Changing § 37H to clarify that all the elements of an “assault” must be present before expulsion, including specific intent and imminent harm, would lower exclusions. Currently, a broad spectrum of actions may be considered an “assault,” including unintentional acts or acts where there was no actual threat of harm.  Further, the definition of “weapon” should be changed to match the federal definition of “dangerous weapon” under 18 U.S.C. § 930: A “device, instrument, material, or substance, animate or inanimate, that is used for, or is readily capable of, causing death or serious bodily injury, except that such term does not include a pocket knife with a blade of less than 2½ inches in length.”  A school could still short term suspend students under § 37H ¾ for any item banned in their student handbook, but this change would limit the amount of students permanently excluded.  These simple changes will reduce exclusions and keep students in the educational environment they so desperately need.

Conclusion

Section 37H¾ has significantly improved school discipline practice in Massachusetts, but much remains to be done.  Some schools are excluding upwards of 50 percent of their student body each year.  Students of color are still suspended at much higher rates than their white counter parts.  By adopting the changes suggested above, Massachusetts can continue to improve on the progress already made.  Massachusetts has long been at the forefront of progressive approaches to student misconduct, recognizing students as individual children in need of compassion and support rather than bad apples that need to be pushed out.  By amending our laws to reflect the above changes, Massachusetts can continue to play a role as a leader in the field.

Marlies Spanjaard, MSW, JD, is the Director of the EdLaw Project, a statewide education advocacy initiative housed within the Youth Advocacy Division of the Committee for Public Counsel Services.   She is a recognized expert on education law and school-to-confinement pathways.  A passionate and dedicated advocate for vulnerable youth in Massachusetts, her work focuses on increasing education advocacy among the juvenile and child welfare bars to ensure children are supported to succeed in school and stay out of the court system.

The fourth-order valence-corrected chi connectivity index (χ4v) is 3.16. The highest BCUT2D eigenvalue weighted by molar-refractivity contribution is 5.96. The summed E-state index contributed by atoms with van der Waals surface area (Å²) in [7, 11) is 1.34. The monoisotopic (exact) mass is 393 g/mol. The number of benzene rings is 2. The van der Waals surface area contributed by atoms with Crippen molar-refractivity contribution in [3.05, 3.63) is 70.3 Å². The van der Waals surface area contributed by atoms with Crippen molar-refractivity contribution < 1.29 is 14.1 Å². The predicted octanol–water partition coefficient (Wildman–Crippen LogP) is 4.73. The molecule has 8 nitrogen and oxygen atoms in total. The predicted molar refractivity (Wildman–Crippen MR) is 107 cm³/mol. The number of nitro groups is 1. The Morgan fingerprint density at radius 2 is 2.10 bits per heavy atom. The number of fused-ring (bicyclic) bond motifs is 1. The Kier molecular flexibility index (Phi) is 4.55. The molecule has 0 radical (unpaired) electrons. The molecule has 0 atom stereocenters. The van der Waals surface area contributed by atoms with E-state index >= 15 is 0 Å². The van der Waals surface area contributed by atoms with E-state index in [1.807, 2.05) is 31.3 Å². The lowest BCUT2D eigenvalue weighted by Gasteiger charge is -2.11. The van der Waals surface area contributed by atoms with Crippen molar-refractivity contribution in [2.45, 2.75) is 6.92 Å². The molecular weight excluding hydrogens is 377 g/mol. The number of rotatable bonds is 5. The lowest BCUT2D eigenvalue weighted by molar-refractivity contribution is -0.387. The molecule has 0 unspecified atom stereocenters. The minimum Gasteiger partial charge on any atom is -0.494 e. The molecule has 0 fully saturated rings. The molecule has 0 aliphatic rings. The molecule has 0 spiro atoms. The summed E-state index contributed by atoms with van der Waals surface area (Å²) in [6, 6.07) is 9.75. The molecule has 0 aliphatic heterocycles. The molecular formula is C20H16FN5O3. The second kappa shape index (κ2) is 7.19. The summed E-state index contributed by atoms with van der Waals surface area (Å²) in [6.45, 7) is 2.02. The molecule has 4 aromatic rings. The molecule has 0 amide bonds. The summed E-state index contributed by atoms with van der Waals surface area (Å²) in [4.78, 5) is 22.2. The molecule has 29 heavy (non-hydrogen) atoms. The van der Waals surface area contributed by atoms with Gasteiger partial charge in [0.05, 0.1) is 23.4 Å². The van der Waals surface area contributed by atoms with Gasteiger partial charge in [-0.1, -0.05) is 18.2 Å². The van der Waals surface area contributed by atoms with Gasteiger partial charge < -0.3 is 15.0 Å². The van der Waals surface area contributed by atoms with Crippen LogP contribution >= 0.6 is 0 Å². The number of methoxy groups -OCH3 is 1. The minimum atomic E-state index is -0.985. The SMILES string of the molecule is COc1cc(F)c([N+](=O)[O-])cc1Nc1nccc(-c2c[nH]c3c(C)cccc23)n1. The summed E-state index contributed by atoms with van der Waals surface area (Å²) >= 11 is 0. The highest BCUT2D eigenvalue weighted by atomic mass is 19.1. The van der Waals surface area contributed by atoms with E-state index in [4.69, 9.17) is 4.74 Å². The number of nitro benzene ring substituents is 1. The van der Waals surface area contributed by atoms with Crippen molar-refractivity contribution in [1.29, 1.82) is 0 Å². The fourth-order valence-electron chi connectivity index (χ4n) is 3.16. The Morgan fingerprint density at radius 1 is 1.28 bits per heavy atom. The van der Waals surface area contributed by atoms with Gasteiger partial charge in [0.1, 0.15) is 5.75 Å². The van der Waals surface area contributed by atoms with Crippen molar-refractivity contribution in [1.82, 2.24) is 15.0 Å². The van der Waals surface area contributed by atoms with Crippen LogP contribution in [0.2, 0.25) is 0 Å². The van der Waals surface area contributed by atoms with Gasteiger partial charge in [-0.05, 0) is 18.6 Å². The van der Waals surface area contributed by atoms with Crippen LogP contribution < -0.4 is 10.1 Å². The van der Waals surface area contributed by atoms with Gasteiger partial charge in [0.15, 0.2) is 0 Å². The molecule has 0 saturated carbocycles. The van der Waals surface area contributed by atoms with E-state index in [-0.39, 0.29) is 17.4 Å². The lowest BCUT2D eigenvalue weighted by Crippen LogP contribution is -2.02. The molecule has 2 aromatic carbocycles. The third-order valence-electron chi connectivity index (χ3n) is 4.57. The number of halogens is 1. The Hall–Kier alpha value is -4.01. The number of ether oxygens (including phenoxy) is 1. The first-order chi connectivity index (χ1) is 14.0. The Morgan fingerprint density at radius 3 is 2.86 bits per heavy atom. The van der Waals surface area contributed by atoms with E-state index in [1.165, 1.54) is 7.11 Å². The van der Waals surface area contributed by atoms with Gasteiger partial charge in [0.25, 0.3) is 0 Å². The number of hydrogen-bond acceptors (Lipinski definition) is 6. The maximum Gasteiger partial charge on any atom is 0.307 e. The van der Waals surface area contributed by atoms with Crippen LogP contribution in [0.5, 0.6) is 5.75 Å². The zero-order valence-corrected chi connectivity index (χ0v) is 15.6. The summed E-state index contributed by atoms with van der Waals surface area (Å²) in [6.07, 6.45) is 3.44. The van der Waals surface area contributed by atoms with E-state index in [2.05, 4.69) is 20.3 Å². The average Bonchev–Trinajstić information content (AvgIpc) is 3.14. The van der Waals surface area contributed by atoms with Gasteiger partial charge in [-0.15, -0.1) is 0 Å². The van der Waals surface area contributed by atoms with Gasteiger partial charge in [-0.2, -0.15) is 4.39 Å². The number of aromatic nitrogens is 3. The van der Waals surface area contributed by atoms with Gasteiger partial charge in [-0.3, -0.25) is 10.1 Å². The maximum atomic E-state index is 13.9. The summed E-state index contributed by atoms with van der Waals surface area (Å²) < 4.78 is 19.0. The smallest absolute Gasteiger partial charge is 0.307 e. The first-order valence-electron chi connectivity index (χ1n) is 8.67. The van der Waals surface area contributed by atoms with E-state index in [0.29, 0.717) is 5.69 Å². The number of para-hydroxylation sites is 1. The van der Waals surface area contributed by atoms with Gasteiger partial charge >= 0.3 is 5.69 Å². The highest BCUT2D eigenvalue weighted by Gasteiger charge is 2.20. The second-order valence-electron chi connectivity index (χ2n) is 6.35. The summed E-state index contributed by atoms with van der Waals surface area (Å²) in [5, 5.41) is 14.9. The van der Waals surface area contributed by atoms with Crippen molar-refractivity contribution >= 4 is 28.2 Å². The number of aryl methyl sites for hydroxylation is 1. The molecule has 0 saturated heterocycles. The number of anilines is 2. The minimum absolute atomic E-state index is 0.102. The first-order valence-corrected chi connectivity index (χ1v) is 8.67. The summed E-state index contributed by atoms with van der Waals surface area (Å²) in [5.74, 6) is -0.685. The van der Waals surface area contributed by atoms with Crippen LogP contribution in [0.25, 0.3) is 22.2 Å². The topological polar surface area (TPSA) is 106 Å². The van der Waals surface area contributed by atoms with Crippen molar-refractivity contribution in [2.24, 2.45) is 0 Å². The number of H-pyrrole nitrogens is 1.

School Discipline Law, Ch. 222 of the Acts of 2012: Effective Application and Challenges with Ongoing Implementation

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by Liza Hirsch and Janine Solomon

Legal Analysis

Brief History of School Discipline Reform in Massachusetts

In Massachusetts and nationwide, one of the most commonly used responses to students who exhibit misbehavior is to exclude them from school, effectively depriving them of education. While out-of-school suspension has been used in schools as a form of discipline since the 1960s, it was not until the 1990s, during the era of “tough on crime” and zero tolerance policies, that out-of-school suspension became a widespread approach for addressing minor misbehavior. In keeping with this trend, the Massachusetts legislature enacted the Education Reform Act of 1993 which provided principals with broad authority to exclude students from school. Researchers began to express concern that exclusion from school not only did not improve children’s behavior, it actually made it more likely that those students would misbehave and accrue additional suspensions.[1] Moreover, research began to demonstrate that students of color and students with disabilities were more likely to be suspended from school.[2] Over time it has become increasingly clear that children who are repeatedly excluded from school face devastating consequences: they are less likely to reach learning milestones and more likely to fall behind, repeat grades, drop out of school and not graduate, and/or have contact with the criminal justice system, pushed into a trajectory known as the “school-to-prison pipeline.”

In response, Massachusetts Advocates for Children (MAC) joined with other concerned advocates to form the Education Law Task Force (ELTF)[3]. After years of advocacy by ELTF, State Representative Alice Wolf, and other advocates, An Act Relative to Student Access to Educational Services and Exclusion from School (Chapter 222 of the Acts of 2012) [4] was enacted and took effect in 2014.[5] The law created new due process and data reporting requirements for school districts regarding the exclusion of students from school for minor misbehavior. The underlying principle of the law is to make exclusion from school a last resort, especially for all but the most serious offenses. Districts are required to provide notice and a hearing prior to an out-of-school suspension, absent emergency circumstances. The law also requires all students who are excluded from school to have access to assignments, quizzes and tests, and for students who are long-term suspended or expelled to receive tutoring, online coursework or other alternative education services.[6] The law and regulations additionally require the Massachusetts Department of Elementary and Secondary Education (DESE) to collect disaggregated school discipline data from school districts[7], post the data, analyze the data, and provide support to schools that exclude high numbers of students or disproportionately suspend students of color or students with disabilities.